“In 1992, I taught English for a year, in Japan, and as a side gig, I was roped into teaching a rich old lady, and her friends, literature in English. The book Mrs. Horikawa gave me to teach her old-style literary salon was a novel translated into English, by Haruki Murakami, Norwegian Wood. Murakami wasn’t known much out of Japan then, and I was amazed by the fusions in his writing: the mix of jazz, Western food, and allusions to every kind of American and European book, all within a novel that was so traditionally Japanese, which caught the mournfulness and solitude of a Japanese garden in fall—yet based on the modern events of the student protests of the late 1960s. Two years ago, I made a quick, solid new friend, who I felt I had known for a long time—though I could also feel his solitude. The friend was the writer Tom Drury, and when I read his amazing novel Pacific, I encountered that solitary yearning to connect, again. I will see Tom for the first time in two years, in Berlin, this holiday. I will give him Norwegian Wood.” —Josh Barkan, author of Mexico

  • The cover of the book Pure Drivel

    Pure Drivel

    “For Jólabókaflóð, I think I’d get my girlfriend Steve Martin’s Pure Drivel, a collection of essays (most originally appearing in the New Yorker) that the comedian released in 1998. I was about 18 years old when it came out, the perfect age to be a literary sponge. I was already trying my hardest to write comedy, with some essays published in my college newspaper, and then this came along. It influenced me more than almost any other book when it came to format and technique, and while writing my own memoir, I thought about Martin’s tone constantly. My girlfriend and I are always talking about own influences in our work, and I think this is a perfect look into what has shaped my humor. I might also get her a picture book of cute dogs, but I didn’t think I could write a paragraph about that.” —Jensen Karp, author of Kanye West Owes Me $300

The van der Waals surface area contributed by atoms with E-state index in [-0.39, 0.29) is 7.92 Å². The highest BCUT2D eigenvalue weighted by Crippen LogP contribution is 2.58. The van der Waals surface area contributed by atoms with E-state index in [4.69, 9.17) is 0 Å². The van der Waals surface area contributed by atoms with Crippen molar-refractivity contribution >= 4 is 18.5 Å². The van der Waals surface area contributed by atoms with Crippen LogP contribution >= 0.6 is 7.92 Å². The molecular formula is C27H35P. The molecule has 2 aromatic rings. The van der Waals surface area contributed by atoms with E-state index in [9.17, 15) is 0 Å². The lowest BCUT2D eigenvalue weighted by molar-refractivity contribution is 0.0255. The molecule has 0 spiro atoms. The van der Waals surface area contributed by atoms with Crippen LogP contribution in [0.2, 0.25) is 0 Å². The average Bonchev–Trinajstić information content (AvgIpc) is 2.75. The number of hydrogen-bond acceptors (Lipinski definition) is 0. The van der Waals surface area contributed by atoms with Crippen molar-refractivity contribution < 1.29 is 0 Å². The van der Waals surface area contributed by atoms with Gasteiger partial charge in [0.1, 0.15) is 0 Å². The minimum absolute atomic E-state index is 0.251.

• The cover of the book Little Fires Everywhere

    Little Fires Everywhere

    “Since I’m always on the lookout for powerful books written by brave women, this year I’ll be giving Celeste Ng’s Little Fires Everywhere as a gift to the smart, witty, and strong women I treasure as friends. I received Ng’s acclaimed debut, Everything I Never Told You, from a close friend who said, “Begin reading this tonight!” and I am glad I listened. From the first haunting line, Ng hooked me with the sensitivity and confidence she uses to tackle serious themes. Like myself, many of my friends have multi-racial families. This representation in Ng’s work is important and deeply meaningful to me as a reader. I can’t wait to share another book by Celeste Ng with the important women in my life. I hope her writing has as much impact on them as it did on me.” —Brenda Rufener, author of Where I Live

  • The cover of the book The Woman in Black

    The Woman in Black

    “To my mind, there is no greater pleasure in the dark winter months than snuggling up with a ghost story. One of my favorites, which begins with the telling of a ghost story on Christmas Eve, is The Woman in Black by Susan Hill. It’s a short, sharp, utterly terrifying story, guaranteed to give anyone a chill. No matter how many times I’ve read it, I still read certain parts through my fingers. I’d give this book (and the terror that comes with it) to a good friend of mine who often boasts to never having been scared by a book. We’ll see about that.” —Beth Lewis, author of The Wolf Road

  • The cover of the book How to Suppress Women’s Writing

    How to Suppress Women’s Writing

    “My pick would definitely be How to Suppress Women’s Writing by Joanna Russ, which I would like to give to every young writer and reader I know, but I’ll settle for the dear friend with whom I trade work for critique. The book explores the ways in which the exclusion of women’s writing from the canon has been justified, and the specious reasoning for treating it as lesser. Russ was a pioneering writer of science fiction, so of course, the book begins with a parable about an alien race, which she uses to illustrate how ridiculous those justifications are once they’re divorced from their familiar context. It’s peppered with references to books and writers I’d never heard of, a lost heritage of women’s writing that I missed in favor of reading Dickens for the sixth consecutive school year.” —Sara Taylor, author of The Lauras

  • The cover of the book The Principles of Uncertainty

    The Principles of Uncertainty